Virgin Trains USA passenger rail project rattles south county trailer parks

PHOTO BY GORDON RADFORD

INDIAN RIVER COUNTY — Mobile home residents along the train tracks in southern Indian River County fear noise, soot and vibration problems can only get worse once a new passenger rail service starts running just beyond their backyards.

But they’ll deal with 32 passenger trains per day the same way they cope with roughly 20 daily freight trains now, several trackside residents said: With a mixture of resignation and humor.

“If it derails here, hell, it’ll take out this whole section of mobile homes,” joked Scott Sherbrook, a retired Sebastian police officer, whose mobile home south of Vero Beach overlooks the tracks.

The possibility, however unlikely, of a train derailment just feet from their homes lurks in the back of the mind of Sherbrook and several other trackside residents in the Woodlawn Manufactured Home Community and the Su-Rene mobile home park.

Most trackside residents said they are more upset by the train horn blasts that jolt them several times a day. Some said they dread the likelihood of additional train horns more than anything else about the impending passenger rail service.

“You get woke up because of the sound of the horn from the train,” said Ida Ramirez, a trackside resident in Woodlawn. “You don’t know if it might derail. Thoughts like that come into your head.”

Ramirez, Sherbrook and other trackside mobile home residents will be among the most effected by the construction of a second track in the Florida East Coast Railway right of way and establishment of the Virgin Trains USA passenger rail service.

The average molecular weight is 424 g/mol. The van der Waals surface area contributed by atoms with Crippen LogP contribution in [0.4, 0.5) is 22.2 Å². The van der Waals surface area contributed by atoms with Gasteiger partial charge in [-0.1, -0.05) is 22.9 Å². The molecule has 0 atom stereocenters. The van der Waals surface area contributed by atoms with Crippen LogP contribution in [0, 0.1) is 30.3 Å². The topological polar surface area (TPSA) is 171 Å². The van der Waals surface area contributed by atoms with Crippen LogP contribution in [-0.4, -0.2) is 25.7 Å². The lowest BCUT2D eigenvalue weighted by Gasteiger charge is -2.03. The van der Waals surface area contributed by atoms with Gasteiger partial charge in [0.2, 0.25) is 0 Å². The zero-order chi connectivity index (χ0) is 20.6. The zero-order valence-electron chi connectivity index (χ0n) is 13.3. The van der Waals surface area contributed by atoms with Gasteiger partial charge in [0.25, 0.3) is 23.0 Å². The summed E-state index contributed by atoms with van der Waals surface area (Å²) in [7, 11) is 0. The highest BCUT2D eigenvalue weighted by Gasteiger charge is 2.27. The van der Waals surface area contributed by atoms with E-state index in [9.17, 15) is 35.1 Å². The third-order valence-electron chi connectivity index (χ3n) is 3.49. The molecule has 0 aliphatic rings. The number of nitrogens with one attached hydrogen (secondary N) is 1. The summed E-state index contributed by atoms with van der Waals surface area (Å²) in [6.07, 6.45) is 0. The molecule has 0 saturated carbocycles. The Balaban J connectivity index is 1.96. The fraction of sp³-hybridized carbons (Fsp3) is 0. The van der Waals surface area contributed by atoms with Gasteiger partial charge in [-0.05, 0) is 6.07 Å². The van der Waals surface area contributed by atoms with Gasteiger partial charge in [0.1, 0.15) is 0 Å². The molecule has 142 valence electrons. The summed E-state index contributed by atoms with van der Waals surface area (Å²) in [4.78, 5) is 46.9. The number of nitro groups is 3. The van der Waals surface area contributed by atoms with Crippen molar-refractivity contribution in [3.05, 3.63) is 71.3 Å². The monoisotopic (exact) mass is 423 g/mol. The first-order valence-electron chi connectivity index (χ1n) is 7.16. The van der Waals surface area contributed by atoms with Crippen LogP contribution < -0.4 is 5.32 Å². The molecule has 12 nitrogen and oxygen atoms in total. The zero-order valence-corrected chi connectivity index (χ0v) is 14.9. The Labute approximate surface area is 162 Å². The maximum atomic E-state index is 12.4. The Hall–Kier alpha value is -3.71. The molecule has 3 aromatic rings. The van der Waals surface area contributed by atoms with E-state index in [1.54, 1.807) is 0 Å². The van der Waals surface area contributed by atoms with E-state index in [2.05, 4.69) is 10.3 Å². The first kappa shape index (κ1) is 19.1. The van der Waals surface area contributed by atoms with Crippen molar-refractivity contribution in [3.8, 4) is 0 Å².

Virgin Trains plans to operate 16 passenger trains per day in each direction between Orlando and Miami starting in 2022. Service between Miami and West Palm Beach began in 2018.

Virgin Trains anticipates starting work on the tracks and railroad crossings in Indian River County by the end of this year.

But, Ramirez and several other trackside residents said they can’t let the new passenger rail service bother them because they have no place else to go.

“If we win the lotto, we’re out of here,” Ramirez said. “Other than that, we’ve got to stay where we’re at.”

Some residents said they’re concerned about vibrations from the additional trains undermining the structure of their aging mobile homes, which have already been damaged by the freight trains.

“It’s going to be putting a hurting on some of us here,” said John Nicolls, a trackside resident in Su-Rene Park. “I just had to put out a chunk of change to get this place re-levelled out. It was falling in.”

“It rattles the hell out of it,” Nicolls said about the effect of the train on his home.

However, several longtime Woodlawn and Su-Rene Park residents said they’re not overly concerned about the additional track and trains.

Tom Wojtowicz, a second-generation railroad worker and train aficionado, said he enjoys living next to the FECR tracks and is looking forward to the passenger trains rolling through.

“It don’t bother me at all; it just don’t,” Wojtowitz said in his living room, which features a model train set as a wall decoration. “The only drawback about living here is that one engineer. He just lays on that horn.”

Jim Rankin has lived in his trackside home in Woodlawn for more than 40 years and has no intention of moving because of the impending Virgin Trains passenger rail service.

“I know there’s a lot of opposition, but it wouldn’t matter to me,” Rankin said. “I’ve already lived with them for 40 years. They don’t bother me in the least.”

Anna Quinlan, who has lived in a trackside home in Su-Rene Park for three years, compared her situation to a scene in the Blues Brothers movie showing an elevated train in Chicago shaking up a nearby apartment, while Dan Aykroyd’s character acts like nothing happened.

“Sometimes, when it’s such a heavy load, it just rattles the whole place,” Quinlan said. “I can hear my pot and pans rattling. I used to live in California. It feels literally like an earthquake because you can feel the whole ground shaking.”

“I’ve tried to see the humor in it while I’m living here,” Quinlan said. “I’m just making the best of it for now.”

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